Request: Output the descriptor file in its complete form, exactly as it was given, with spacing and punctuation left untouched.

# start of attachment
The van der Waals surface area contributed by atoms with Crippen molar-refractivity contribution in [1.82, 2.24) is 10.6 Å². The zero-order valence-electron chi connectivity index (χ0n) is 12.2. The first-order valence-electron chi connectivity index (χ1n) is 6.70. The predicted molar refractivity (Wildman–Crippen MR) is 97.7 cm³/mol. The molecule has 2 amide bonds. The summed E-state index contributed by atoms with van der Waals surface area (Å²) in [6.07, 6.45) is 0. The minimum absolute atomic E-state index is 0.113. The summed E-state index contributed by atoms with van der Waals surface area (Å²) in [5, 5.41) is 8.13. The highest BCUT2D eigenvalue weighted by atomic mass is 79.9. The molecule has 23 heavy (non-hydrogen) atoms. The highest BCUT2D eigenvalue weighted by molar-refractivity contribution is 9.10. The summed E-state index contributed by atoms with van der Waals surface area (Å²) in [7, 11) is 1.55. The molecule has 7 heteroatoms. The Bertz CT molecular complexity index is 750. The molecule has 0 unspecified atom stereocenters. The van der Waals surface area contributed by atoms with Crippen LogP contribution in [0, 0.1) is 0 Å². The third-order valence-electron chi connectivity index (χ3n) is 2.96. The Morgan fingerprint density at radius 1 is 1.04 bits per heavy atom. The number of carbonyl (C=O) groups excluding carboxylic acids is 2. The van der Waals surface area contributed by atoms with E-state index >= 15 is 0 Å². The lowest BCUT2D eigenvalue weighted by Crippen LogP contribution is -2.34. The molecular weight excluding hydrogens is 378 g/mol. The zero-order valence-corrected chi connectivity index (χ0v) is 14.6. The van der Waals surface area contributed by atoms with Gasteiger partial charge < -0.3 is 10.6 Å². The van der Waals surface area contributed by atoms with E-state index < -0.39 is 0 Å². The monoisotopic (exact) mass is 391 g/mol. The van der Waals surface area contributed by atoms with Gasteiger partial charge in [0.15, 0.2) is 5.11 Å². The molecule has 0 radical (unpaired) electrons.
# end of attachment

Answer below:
The van der Waals surface area contributed by atoms with Crippen molar-refractivity contribution in [1.82, 2.24) is 10.6 Å². The zero-order valence-electron chi connectivity index (χ0n) is 12.2. The first-order valence-electron chi connectivity index (χ1n) is 6.70. The predicted molar refractivity (Wildman–Crippen MR) is 97.7 cm³/mol. The molecule has 2 amide bonds. The summed E-state index contributed by atoms with van der Waals surface area (Å²) in [6.07, 6.45) is 0. The minimum absolute atomic E-state index is 0.113. The summed E-state index contributed by atoms with van der Waals surface area (Å²) in [5, 5.41) is 8.13. The highest BCUT2D eigenvalue weighted by atomic mass is 79.9. The molecule has 23 heavy (non-hydrogen) atoms. The highest BCUT2D eigenvalue weighted by molar-refractivity contribution is 9.10. The summed E-state index contributed by atoms with van der Waals surface area (Å²) in [7, 11) is 1.55. The molecule has 7 heteroatoms. The Bertz CT molecular complexity index is 750. The molecule has 0 unspecified atom stereocenters. The van der Waals surface area contributed by atoms with Crippen LogP contribution in [0, 0.1) is 0 Å². The third-order valence-electron chi connectivity index (χ3n) is 2.96. The Morgan fingerprint density at radius 1 is 1.04 bits per heavy atom. The number of carbonyl (C=O) groups excluding carboxylic acids is 2. The van der Waals surface area contributed by atoms with E-state index >= 15 is 0 Å². The lowest BCUT2D eigenvalue weighted by Crippen LogP contribution is -2.34. The molecular weight excluding hydrogens is 378 g/mol. The zero-order valence-corrected chi connectivity index (χ0v) is 14.6. The van der Waals surface area contributed by atoms with Gasteiger partial charge < -0.3 is 10.6 Å². The van der Waals surface area contributed by atoms with E-state index < -0.39 is 0 Å². The monoisotopic (exact) mass is 391 g/mol. The van der Waals surface area contributed by atoms with Gasteiger partial charge in [0.15, 0.2) is 5.11 Å². The molecule has 0 radical (unpaired) electrons.